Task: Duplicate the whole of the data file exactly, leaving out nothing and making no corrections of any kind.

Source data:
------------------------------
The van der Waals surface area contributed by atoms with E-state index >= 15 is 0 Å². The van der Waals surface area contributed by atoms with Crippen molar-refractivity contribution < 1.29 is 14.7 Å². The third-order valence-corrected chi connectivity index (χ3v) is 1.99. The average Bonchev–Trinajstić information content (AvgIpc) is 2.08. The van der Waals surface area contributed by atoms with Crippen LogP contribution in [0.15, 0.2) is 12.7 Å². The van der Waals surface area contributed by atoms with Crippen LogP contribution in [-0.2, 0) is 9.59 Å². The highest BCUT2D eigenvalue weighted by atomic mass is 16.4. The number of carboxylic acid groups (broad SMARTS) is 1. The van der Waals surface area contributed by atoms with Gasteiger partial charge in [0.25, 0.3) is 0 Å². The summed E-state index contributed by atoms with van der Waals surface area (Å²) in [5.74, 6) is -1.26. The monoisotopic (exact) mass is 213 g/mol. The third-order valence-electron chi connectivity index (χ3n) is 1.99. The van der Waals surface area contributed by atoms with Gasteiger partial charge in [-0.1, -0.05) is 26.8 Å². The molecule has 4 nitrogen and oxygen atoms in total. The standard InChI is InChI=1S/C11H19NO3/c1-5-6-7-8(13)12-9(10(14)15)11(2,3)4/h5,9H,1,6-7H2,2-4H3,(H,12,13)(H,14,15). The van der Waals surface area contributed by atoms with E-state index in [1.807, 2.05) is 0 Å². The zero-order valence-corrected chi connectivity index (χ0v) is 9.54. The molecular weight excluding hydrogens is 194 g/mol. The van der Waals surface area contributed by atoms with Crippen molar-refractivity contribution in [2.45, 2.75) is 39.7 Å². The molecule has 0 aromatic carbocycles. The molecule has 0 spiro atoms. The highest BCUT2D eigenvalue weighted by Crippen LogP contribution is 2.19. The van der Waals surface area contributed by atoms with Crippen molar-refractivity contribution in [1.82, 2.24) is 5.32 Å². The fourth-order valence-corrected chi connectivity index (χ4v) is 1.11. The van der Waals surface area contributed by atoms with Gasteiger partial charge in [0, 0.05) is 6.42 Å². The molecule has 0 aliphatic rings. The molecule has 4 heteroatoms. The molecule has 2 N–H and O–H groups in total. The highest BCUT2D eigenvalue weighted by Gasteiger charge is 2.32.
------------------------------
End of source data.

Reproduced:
The van der Waals surface area contributed by atoms with E-state index >= 15 is 0 Å². The van der Waals surface area contributed by atoms with Crippen molar-refractivity contribution < 1.29 is 14.7 Å². The third-order valence-corrected chi connectivity index (χ3v) is 1.99. The average Bonchev–Trinajstić information content (AvgIpc) is 2.08. The van der Waals surface area contributed by atoms with Crippen LogP contribution in [0.15, 0.2) is 12.7 Å². The van der Waals surface area contributed by atoms with Crippen LogP contribution in [-0.2, 0) is 9.59 Å². The highest BCUT2D eigenvalue weighted by atomic mass is 16.4. The number of carboxylic acid groups (broad SMARTS) is 1. The van der Waals surface area contributed by atoms with Gasteiger partial charge in [0.25, 0.3) is 0 Å². The summed E-state index contributed by atoms with van der Waals surface area (Å²) in [5.74, 6) is -1.26. The monoisotopic (exact) mass is 213 g/mol. The third-order valence-electron chi connectivity index (χ3n) is 1.99. The van der Waals surface area contributed by atoms with Gasteiger partial charge in [-0.1, -0.05) is 26.8 Å². The molecule has 4 nitrogen and oxygen atoms in total. The standard InChI is InChI=1S/C11H19NO3/c1-5-6-7-8(13)12-9(10(14)15)11(2,3)4/h5,9H,1,6-7H2,2-4H3,(H,12,13)(H,14,15). The van der Waals surface area contributed by atoms with E-state index in [1.807, 2.05) is 0 Å². The zero-order valence-corrected chi connectivity index (χ0v) is 9.54. The molecular weight excluding hydrogens is 194 g/mol. The van der Waals surface area contributed by atoms with Crippen molar-refractivity contribution in [2.45, 2.75) is 39.7 Å². The molecule has 0 aromatic carbocycles. The molecule has 0 spiro atoms. The highest BCUT2D eigenvalue weighted by Crippen LogP contribution is 2.19. The van der Waals surface area contributed by atoms with Crippen molar-refractivity contribution in [1.82, 2.24) is 5.32 Å². The fourth-order valence-corrected chi connectivity index (χ4v) is 1.11. The van der Waals surface area contributed by atoms with Gasteiger partial charge in [0, 0.05) is 6.42 Å². The molecule has 0 aliphatic rings. The molecule has 4 heteroatoms. The molecule has 2 N–H and O–H groups in total. The highest BCUT2D eigenvalue weighted by Gasteiger charge is 2.32.